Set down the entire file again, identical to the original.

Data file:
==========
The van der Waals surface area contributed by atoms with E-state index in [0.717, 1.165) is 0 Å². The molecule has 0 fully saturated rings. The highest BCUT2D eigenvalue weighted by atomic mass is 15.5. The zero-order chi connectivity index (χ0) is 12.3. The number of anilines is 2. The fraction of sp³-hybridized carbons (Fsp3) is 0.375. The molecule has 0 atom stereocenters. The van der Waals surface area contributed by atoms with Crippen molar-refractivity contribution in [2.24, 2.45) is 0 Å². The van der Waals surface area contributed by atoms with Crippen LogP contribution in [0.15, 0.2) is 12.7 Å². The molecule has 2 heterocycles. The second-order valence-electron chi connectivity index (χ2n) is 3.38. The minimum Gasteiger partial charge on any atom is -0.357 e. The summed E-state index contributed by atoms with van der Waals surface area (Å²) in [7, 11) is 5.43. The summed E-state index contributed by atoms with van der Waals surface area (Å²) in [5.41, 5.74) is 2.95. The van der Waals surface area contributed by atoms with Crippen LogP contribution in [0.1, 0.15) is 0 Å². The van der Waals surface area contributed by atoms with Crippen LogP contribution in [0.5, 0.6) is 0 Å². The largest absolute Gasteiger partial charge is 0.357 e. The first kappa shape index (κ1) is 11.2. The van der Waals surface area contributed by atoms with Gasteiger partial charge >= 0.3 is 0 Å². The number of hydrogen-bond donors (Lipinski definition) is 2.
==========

The van der Waals surface area contributed by atoms with E-state index in [0.717, 1.165) is 0 Å². The molecule has 0 fully saturated rings. The highest BCUT2D eigenvalue weighted by atomic mass is 15.5. The zero-order chi connectivity index (χ0) is 12.3. The number of anilines is 2. The fraction of sp³-hybridized carbons (Fsp3) is 0.375. The molecule has 0 atom stereocenters. The van der Waals surface area contributed by atoms with Crippen molar-refractivity contribution in [2.24, 2.45) is 0 Å². The van der Waals surface area contributed by atoms with Crippen LogP contribution in [0.15, 0.2) is 12.7 Å². The molecule has 2 heterocycles. The second-order valence-electron chi connectivity index (χ2n) is 3.38. The minimum Gasteiger partial charge on any atom is -0.357 e. The summed E-state index contributed by atoms with van der Waals surface area (Å²) in [7, 11) is 5.43. The summed E-state index contributed by atoms with van der Waals surface area (Å²) in [5.41, 5.74) is 2.95. The van der Waals surface area contributed by atoms with Crippen LogP contribution in [0.1, 0.15) is 0 Å². The van der Waals surface area contributed by atoms with Crippen LogP contribution in [0.5, 0.6) is 0 Å². The largest absolute Gasteiger partial charge is 0.357 e. The first kappa shape index (κ1) is 11.2. The van der Waals surface area contributed by atoms with Gasteiger partial charge >= 0.3 is 0 Å². The number of hydrogen-bond donors (Lipinski definition) is 2.